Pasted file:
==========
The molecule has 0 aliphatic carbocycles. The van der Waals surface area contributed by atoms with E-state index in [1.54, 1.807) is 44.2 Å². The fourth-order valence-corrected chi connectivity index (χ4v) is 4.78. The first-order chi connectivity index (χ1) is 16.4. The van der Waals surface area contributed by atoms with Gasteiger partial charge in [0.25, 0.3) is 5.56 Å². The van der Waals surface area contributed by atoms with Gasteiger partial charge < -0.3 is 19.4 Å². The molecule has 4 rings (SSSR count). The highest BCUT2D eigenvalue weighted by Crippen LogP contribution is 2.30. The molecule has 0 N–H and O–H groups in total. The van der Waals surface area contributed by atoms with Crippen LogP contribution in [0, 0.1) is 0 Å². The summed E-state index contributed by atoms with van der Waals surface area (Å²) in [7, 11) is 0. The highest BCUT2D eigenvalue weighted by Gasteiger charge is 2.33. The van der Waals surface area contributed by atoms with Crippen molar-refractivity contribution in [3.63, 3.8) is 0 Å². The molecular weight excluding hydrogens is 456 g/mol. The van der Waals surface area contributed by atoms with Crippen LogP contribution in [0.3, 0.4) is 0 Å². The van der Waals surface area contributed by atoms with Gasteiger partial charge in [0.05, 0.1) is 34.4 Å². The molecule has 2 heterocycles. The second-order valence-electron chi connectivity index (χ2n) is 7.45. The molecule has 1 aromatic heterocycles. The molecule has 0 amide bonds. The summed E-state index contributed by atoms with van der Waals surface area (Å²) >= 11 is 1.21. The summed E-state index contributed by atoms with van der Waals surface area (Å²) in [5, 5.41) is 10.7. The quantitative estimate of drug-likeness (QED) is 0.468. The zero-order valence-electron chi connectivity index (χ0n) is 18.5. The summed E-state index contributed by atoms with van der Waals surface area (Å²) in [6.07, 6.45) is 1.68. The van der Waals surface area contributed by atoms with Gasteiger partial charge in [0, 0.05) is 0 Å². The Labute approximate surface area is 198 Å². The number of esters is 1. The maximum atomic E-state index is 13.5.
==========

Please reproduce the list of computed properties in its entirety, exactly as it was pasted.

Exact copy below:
The molecule has 0 aliphatic carbocycles. The van der Waals surface area contributed by atoms with E-state index in [1.54, 1.807) is 44.2 Å². The fourth-order valence-corrected chi connectivity index (χ4v) is 4.78. The first-order chi connectivity index (χ1) is 16.4. The van der Waals surface area contributed by atoms with Gasteiger partial charge in [0.25, 0.3) is 5.56 Å². The van der Waals surface area contributed by atoms with Gasteiger partial charge < -0.3 is 19.4 Å². The molecule has 4 rings (SSSR count). The highest BCUT2D eigenvalue weighted by Crippen LogP contribution is 2.30. The molecule has 0 N–H and O–H groups in total. The van der Waals surface area contributed by atoms with Crippen LogP contribution in [0, 0.1) is 0 Å². The summed E-state index contributed by atoms with van der Waals surface area (Å²) in [7, 11) is 0. The highest BCUT2D eigenvalue weighted by Gasteiger charge is 2.33. The van der Waals surface area contributed by atoms with Crippen molar-refractivity contribution in [3.63, 3.8) is 0 Å². The molecular weight excluding hydrogens is 456 g/mol. The van der Waals surface area contributed by atoms with Crippen LogP contribution in [0.3, 0.4) is 0 Å². The van der Waals surface area contributed by atoms with Gasteiger partial charge in [0.05, 0.1) is 34.4 Å². The molecule has 2 heterocycles. The second-order valence-electron chi connectivity index (χ2n) is 7.45. The molecule has 1 aromatic heterocycles. The molecule has 0 amide bonds. The summed E-state index contributed by atoms with van der Waals surface area (Å²) >= 11 is 1.21. The summed E-state index contributed by atoms with van der Waals surface area (Å²) in [5, 5.41) is 10.7. The quantitative estimate of drug-likeness (QED) is 0.468. The zero-order valence-electron chi connectivity index (χ0n) is 18.5. The summed E-state index contributed by atoms with van der Waals surface area (Å²) in [6.07, 6.45) is 1.68. The van der Waals surface area contributed by atoms with Gasteiger partial charge in [0, 0.05) is 0 Å². The Labute approximate surface area is 198 Å². The number of esters is 1. The maximum atomic E-state index is 13.5.